Welcome to Xanadu Villas & Retreat This little property on the spice island’s southeast coast is reached via a discreet, sandy, non-signposted turning, a 75-minute drive from Zanzibar airport. You’d miss it if you didn’t know it was there, which is the whole point.
It should take under a minute from your villa to reach the fine, white sand of Bwejuu and look out onto the Indian Ocean. Paje, 10 minutes from Xanadu by car, has bars and is known for good windsurfing conditions. For sightseeing, Freddie Mercury’s old stomping ground, Stone Town, is 75 minutes away.
Style and Character
Zanzibar was previously a Sultanate of Oman, and the striking dome-shape roofs and large circular rooms reference the Arab history and influence on this spice island. Alongside ornate copper camps and trays, there are African artworks, including black and white watercolours. Villas are set around a makuti-thatched central pool and bar/restaurant area. Vervet monkeys occasionally work their way through the grounds – even they seem pretty chilled out.
Service and Facilities
Service is about as personalised as it gets. Each villa comes with its own private butler, reachable by radio to deliver drinks, pick up laundry, or to set up tables for meals anywhere you wish. It’s a far less stuffy setup than many other hotels: each request is returned with a playful “Why not?”
At Xanadu Villas & Retreat , The swimming pool is at the heart of the property, with loungers and a bar and restaurant around it, lit up by lanterns at night. Down at the beach, there are more than enough loungers and swinging two-person hammocks, plus kayaks, SUP boards and other ways to get active, and a small spa with one air-conditioned treatment room and a circular spa pool.
Each villa looks slightly different, with décor blending African art (watercolour portraits of Maasai), Arab-influenced furnishings (copper trays and lamps), chunky wardrobes and mirror frames made from reclaimed dhow boats. There’s a Smeg fridge stocked with cold drinks. Lounge and kitchen areas are in a separate building within your villa area, with comfy sofas, colourful chairs, wildlife paintings, elaborate metalwork, books and more.
The relaxing living space opens out onto private plunge pools, greenery and bougainvillea flowers. Bedrooms are high-ceilinged, with air-conditioning and a windmill-sized ceiling fan, and tall, arched windows, which curious monkeys sometimes peek into. Big creamy white bathrooms, using Africology products, take rain showers to the next level – the water rains down from 12 feet above.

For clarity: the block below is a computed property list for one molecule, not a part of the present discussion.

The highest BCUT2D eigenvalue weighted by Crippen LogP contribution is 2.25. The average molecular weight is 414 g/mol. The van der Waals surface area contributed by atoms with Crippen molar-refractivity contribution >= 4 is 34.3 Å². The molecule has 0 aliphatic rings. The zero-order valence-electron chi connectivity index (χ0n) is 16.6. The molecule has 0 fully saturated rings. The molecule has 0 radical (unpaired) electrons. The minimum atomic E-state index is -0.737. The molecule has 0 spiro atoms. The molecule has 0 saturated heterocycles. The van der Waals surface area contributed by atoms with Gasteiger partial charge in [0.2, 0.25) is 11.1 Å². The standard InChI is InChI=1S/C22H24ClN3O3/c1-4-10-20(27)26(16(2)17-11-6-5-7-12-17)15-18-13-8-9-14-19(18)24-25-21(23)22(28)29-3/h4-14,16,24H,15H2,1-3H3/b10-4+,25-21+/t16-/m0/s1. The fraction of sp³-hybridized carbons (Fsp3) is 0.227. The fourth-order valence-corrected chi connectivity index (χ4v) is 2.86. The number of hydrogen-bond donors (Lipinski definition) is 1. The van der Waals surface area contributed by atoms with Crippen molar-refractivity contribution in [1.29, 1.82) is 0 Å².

Food and Drink
The creative lunch and dinner menus are updated daily. There’s plenty of seafood: a chunky snapper fillet glazed with sticky-sweet tamarind and chilli sauce was one standout. Local food is represented with a Swahili ‘curry night’, either fish, chicken or veggie, served with chapatti (roti), spinach, pickles and coconut rice.
There’s no scrimping on portion sizes at breakfast. Omelettes filled with veggies are whoppers, while fresh fruit platters (filled with watermelon, pineapple and passion fruit) are big enough to feed two.
Value for Money
One-bedroom villas for two guests from £550 in low season; and from £630 in high. Prices are all-inclusive, including all meals and most alcoholic drinks, kayaking, SUP boarding and snorkelling, butler and laundry service. Premium wines and drinks, spa facilities and activities are available at an extra charge. Free Wi-Fi.
Access for guests with disabilities?
Children under five are not allowed, while children five to 17 years are charged as adults. Activity managers can assist children for kayaking, SUP boarding and snorkeling. There’s no children’s menu, but chefs consult with guests to create meals as required.
Mbingu, the Presidential Villa, is the best choice for families, with direct access to the beach, a larger swimming pool downstairs and a plunge pool on the top floor, and lots of space. The two bedrooms are big enough to sleep four, though more beds can be added.